While these value judgments are rather subjective, and everyone has their own opinion on theses, I’ll just say that NOTCH never posted on his blog (joking or not) about rich investors coming to invest in his game before he even released a pre-alpha or anything gameplay at all, nor did he get free artists on the side by trading companionship… From an anthropologists perspective that is the oldest-profession-trick-card you are playing (euphemism for prostitution) by trading companionship/friendship with something else of value (money/artwork) etc

          “I’m beginning to see why people don’t develop in public. Having people rag on you for your temporary art assets and make presumptuous demands about how your game needs to be developed gets OLD.”

          No one forced you to develop in public. You wanted to use this as a carrot to dangle in front of us internet couch-potatoes to increase your pageviews and adsense revenues, fine… that’s your prerogative. You have pipe dreams about going commercial with this crap and notching NOTCH out of his thrown, fine, its a free country. Personally I think you should have finished everything and then made a post.. but if you want to drag this out like the LOST episodes and self-promote both your blog, forum, site, platform and gaming aspirations then guess what? You are going to get criticized especially since the project is crap quality. But don’t be a self-serving hypocrite that bitaaches because you can’t have your cake and eat it too.. you criticism others all the time, like that flip.t rant.. Did it make you feel happy that the CEO paid some personal lip service to you? Seems you can dish it out but not take it in huh? It goes both ways dude. Karma’s a bitch.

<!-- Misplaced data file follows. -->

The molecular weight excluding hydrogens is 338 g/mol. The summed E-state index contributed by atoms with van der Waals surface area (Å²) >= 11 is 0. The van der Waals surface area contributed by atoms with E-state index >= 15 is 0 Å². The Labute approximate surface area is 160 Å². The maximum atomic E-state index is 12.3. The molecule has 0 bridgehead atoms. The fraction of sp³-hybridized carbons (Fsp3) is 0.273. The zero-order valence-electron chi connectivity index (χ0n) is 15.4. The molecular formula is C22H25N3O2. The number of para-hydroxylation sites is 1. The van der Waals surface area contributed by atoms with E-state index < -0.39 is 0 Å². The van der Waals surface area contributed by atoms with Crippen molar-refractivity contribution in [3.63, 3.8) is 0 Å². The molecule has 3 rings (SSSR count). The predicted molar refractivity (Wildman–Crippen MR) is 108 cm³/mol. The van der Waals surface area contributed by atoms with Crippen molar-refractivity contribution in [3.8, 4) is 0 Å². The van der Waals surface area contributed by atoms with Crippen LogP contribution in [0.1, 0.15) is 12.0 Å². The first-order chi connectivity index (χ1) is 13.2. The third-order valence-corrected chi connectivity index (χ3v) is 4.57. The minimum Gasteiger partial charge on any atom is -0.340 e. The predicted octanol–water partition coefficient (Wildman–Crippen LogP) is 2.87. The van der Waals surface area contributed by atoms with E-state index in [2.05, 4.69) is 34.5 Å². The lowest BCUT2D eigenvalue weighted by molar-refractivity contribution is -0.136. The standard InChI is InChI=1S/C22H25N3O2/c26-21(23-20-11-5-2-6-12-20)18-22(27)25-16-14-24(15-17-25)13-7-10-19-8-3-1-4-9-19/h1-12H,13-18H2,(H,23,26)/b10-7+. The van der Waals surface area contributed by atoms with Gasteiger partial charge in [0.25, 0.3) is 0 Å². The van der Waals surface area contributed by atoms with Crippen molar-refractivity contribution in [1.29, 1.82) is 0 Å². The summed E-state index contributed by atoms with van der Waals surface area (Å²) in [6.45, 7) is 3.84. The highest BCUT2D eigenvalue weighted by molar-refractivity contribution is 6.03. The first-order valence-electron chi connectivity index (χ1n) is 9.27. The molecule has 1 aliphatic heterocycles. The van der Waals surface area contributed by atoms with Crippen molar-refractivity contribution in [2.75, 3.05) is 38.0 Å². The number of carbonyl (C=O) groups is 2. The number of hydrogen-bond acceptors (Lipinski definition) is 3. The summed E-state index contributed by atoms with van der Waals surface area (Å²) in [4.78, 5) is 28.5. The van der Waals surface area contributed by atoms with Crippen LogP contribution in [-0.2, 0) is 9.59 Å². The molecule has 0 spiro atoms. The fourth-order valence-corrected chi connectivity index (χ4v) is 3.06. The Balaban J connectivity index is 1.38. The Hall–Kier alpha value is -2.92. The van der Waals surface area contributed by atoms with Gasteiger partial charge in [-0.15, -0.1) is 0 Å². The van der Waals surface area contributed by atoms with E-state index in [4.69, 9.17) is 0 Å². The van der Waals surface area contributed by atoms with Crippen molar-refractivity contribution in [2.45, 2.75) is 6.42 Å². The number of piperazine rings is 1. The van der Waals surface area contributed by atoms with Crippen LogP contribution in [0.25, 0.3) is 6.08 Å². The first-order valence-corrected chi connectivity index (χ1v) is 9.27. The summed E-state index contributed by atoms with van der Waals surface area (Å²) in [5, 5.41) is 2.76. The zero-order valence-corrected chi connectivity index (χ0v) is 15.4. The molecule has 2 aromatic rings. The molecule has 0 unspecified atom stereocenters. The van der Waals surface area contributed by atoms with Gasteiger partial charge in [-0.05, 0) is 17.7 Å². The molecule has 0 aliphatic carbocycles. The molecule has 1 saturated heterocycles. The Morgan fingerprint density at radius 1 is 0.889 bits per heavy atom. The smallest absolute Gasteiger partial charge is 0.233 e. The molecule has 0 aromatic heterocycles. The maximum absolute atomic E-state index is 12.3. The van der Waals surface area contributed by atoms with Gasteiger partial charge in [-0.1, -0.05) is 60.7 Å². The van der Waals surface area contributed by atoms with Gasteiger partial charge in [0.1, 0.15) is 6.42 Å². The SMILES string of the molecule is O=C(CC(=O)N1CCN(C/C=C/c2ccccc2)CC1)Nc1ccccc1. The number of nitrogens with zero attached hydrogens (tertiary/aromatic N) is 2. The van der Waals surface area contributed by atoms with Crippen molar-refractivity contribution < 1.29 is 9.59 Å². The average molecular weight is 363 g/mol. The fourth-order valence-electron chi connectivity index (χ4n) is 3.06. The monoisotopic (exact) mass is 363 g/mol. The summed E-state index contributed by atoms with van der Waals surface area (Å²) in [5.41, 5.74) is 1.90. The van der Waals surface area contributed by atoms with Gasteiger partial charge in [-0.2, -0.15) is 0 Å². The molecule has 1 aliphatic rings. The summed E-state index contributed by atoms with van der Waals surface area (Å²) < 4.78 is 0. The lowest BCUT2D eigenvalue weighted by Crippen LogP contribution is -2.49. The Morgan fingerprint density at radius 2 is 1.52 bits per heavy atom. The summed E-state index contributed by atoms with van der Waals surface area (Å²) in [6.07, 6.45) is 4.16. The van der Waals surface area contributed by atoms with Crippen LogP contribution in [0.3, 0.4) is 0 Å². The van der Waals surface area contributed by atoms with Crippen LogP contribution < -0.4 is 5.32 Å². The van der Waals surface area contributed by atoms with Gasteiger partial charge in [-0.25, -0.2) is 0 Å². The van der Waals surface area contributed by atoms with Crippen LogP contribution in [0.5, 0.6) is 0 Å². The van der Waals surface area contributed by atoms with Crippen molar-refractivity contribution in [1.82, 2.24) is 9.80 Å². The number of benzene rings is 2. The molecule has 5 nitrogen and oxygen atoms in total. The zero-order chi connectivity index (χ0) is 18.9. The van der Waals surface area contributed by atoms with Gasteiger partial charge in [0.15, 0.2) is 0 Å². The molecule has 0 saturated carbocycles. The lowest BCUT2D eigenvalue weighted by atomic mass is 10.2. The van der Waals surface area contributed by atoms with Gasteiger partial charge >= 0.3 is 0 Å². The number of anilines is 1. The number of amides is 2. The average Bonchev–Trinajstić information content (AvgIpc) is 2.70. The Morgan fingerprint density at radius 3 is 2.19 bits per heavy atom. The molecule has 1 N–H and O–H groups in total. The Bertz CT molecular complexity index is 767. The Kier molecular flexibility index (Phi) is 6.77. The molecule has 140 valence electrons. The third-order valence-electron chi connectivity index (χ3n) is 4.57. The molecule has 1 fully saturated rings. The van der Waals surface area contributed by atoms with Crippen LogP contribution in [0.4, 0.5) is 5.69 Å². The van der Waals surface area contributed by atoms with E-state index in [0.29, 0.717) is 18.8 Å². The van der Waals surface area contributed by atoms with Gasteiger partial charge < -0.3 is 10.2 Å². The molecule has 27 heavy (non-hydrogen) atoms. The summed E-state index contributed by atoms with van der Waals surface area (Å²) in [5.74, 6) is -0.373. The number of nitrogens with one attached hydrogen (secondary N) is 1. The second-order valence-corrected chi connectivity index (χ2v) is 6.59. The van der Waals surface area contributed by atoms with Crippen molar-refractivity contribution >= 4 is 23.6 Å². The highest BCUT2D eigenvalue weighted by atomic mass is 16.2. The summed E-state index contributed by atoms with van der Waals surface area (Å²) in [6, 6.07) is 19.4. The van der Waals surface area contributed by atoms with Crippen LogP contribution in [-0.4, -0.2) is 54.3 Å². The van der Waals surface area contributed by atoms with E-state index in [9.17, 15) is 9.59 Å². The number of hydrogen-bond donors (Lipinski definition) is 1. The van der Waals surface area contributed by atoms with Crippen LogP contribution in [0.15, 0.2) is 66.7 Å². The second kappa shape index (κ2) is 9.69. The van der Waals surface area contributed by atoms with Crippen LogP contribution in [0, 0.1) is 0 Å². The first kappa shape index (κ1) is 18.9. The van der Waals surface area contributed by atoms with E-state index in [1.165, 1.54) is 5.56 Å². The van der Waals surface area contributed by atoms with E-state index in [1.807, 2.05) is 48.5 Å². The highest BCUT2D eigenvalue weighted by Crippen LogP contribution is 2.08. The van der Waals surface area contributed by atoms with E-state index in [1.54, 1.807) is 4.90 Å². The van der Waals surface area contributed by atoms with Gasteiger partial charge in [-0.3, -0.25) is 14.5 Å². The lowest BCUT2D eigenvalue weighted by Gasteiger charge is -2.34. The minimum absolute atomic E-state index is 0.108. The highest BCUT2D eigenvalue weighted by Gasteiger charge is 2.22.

And there is no need for X2-Eliah to be apologetic about your own retardedness. Seems like you did a good job of brainwashing the sheeple.

          • krellen says:

            Notch might be thrown out of his throne, but hopefully he can spell the difference.

          • Zukhramm says:

            I haven’t rolled my eyes this much since my last demonic possession.

            If you get help from you’re friends, you’re a whore, literally? I guess everyone I know and I myself are, than. Because sometimes, we help each other.